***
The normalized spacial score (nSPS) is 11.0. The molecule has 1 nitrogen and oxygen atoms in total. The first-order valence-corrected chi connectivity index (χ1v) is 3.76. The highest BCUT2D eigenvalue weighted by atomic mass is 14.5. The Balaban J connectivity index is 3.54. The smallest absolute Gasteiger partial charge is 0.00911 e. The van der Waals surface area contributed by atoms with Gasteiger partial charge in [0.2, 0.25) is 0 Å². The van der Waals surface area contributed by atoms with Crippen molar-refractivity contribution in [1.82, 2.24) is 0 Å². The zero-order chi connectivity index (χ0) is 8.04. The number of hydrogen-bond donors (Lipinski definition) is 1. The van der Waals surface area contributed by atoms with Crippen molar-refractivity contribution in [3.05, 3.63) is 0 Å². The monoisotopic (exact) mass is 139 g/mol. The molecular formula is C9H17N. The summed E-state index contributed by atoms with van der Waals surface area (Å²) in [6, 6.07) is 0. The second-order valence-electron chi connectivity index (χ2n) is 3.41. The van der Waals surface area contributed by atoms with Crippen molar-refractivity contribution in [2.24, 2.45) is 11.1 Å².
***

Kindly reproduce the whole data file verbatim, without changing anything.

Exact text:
The normalized spacial score (nSPS) is 11.0. The molecule has 1 nitrogen and oxygen atoms in total. The first-order valence-corrected chi connectivity index (χ1v) is 3.76. The highest BCUT2D eigenvalue weighted by atomic mass is 14.5. The Balaban J connectivity index is 3.54. The smallest absolute Gasteiger partial charge is 0.00911 e. The van der Waals surface area contributed by atoms with Gasteiger partial charge in [0.2, 0.25) is 0 Å². The van der Waals surface area contributed by atoms with Crippen molar-refractivity contribution in [1.82, 2.24) is 0 Å². The zero-order chi connectivity index (χ0) is 8.04. The number of hydrogen-bond donors (Lipinski definition) is 1. The van der Waals surface area contributed by atoms with Crippen molar-refractivity contribution in [3.05, 3.63) is 0 Å². The monoisotopic (exact) mass is 139 g/mol. The molecular formula is C9H17N. The summed E-state index contributed by atoms with van der Waals surface area (Å²) in [6, 6.07) is 0. The second-order valence-electron chi connectivity index (χ2n) is 3.41. The van der Waals surface area contributed by atoms with Crippen molar-refractivity contribution in [2.24, 2.45) is 11.1 Å².